Government of Canada announces judicial appointments in the province of Alberta
March 24, 2017 – Ottawa, Ontario – Department of Justice Canada
The Honourable Jody Wilson-Raybould, Minister of Justice and Attorney General of Canada, today announced the following appointments under the new judicial application process announced on October 20, 2016. The new process emphasizes transparency, merit, and diversity, and will continue to ensure the appointment of jurists who meet the highest standards of excellence and integrity.
The Honourable Marilyn Slawinsky, a Judge of the Provincial Court of Alberta, is appointed a Justice of the Court of Queen’s Bench of Alberta in Red Deer. She replaces Mr. Justice K. Sisson, who retired on January 3, 2017.
Ritu Khullar, Q.C., managing partner at Chivers Carpenter Lawyers in Edmonton, is appointed a Justice of the Court of Queen’s Bench of Alberta in Edmonton. She replaces Madam Justice M. Crighton, who was elevated to the Court of Appeal of Alberta on October 19, 2016.
Michele H. Hollins, Q.C., a partner at Dunphy Best Blocksom in Calgary, is appointed a Justice of the Court of Queen’s Bench of Alberta in Calgary. She replaces Madam Justice J. Strekaf, who was elevated to the Court of Appeal of Alberta on October 19, 2016.
William T. deWit, Q.C., a partner at Wolch deWit Watts & Wilson in Calgary, is appointed a Justice of the Court of Queen’s Bench of Alberta in Calgary. He replaces Madam Justice M.C. Erb, who elected supernumerary status effective November 15, 2016.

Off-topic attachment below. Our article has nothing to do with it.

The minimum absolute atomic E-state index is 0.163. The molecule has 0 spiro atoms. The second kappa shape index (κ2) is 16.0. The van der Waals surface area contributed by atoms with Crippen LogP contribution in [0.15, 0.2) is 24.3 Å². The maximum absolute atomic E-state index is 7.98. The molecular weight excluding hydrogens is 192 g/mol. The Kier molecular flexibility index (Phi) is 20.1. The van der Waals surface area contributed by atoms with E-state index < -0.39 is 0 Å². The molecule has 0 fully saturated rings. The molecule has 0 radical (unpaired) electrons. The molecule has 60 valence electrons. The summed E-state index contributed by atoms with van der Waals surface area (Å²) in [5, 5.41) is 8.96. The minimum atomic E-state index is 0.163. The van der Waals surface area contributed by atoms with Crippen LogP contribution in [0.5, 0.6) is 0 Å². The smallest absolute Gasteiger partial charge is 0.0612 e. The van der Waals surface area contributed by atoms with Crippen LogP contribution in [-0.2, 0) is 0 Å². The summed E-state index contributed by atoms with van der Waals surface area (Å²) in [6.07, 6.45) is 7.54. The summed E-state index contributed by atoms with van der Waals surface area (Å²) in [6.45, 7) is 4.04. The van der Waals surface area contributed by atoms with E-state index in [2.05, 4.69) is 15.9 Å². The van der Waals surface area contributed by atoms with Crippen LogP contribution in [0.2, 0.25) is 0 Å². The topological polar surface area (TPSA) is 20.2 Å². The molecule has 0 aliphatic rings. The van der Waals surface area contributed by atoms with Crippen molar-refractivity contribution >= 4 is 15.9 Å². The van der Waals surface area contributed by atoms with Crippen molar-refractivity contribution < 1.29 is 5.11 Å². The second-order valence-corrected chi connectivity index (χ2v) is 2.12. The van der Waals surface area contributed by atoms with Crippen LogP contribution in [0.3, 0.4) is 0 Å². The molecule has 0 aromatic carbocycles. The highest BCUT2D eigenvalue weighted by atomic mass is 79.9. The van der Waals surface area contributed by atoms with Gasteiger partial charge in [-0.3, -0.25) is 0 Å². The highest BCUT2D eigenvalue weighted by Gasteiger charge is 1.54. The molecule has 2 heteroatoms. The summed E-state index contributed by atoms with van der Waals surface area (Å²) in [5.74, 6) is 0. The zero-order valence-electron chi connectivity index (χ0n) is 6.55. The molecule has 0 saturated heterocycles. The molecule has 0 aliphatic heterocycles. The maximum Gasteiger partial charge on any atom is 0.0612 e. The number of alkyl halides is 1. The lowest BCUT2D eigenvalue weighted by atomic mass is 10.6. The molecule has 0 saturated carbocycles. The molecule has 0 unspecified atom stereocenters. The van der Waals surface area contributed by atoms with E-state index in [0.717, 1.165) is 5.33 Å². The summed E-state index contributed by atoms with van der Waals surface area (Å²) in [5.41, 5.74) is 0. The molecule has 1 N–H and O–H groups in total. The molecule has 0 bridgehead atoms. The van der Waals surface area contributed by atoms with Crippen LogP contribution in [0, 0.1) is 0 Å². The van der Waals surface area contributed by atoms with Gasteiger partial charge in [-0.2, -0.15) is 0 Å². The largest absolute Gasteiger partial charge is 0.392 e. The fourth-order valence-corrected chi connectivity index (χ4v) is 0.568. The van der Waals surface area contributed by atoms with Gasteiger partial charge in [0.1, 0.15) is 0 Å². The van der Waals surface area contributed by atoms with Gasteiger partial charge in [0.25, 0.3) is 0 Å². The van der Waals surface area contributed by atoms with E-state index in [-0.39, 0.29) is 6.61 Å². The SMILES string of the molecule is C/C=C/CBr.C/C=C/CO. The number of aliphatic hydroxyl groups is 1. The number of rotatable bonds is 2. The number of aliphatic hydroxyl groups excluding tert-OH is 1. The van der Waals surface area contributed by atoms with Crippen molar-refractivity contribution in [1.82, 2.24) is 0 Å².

Madam Justice Marilyn Slawinsky was appointed a judge of the Provincial Court of Alberta in September 2015. She holds a B.Sc. from Brandon University and a J.D. from the University of Manitoba. She maintained a private practice in Red Deer for more than twenty years, primarily in the areas of family law, wills and estates, estate litigation, and personal injury. During this time, Madam Justice Slawinsky developed particular expertise in conflict resolution and became a registered family mediator. From 2012 to 2015, she held managerial roles within Alberta Justice, overseeing the delivery of dispute resolution services and programming. She then became Interim Public Complaint Director and Legal Counsel to the Calgary Police Commission, before her appointment to the bench.
Excerpts from Madam Justice Slawinsky’s judicial application can be accessed at the following link.
Madam Justice Ritu Khullar was born in Fort Vermilion, Alberta, to parents who had immigrated from India. She spent her childhood in the small town of Morinville, Alberta, an experience that shaped her character. She earned an Honours B.A. from the University of Alberta and an LL.B. from the University of Toronto. Madam Justice Khullar then clerked at the Alberta Court of Appeal and the Alberta Court of Queen’s Bench before going into private practice. Since 1998, she has practised with Chivers Carpenter Lawyers, focusing on labour and employment, privacy, administrative, human rights, and constitutional law. She became managing partner of the firm in 2009. In addition to her practice, Madam Justice Khullar has lectured at the University of Alberta and served on numerous committees of the Canadian Bar Association. She has also acted pro bono in significant cases, including representing LEAF (Women’s Legal Education and Action Fund) before the Supreme Court of Canada.
Excerpts from Madam Justice Khullar’s judicial application can be accessed at the following link.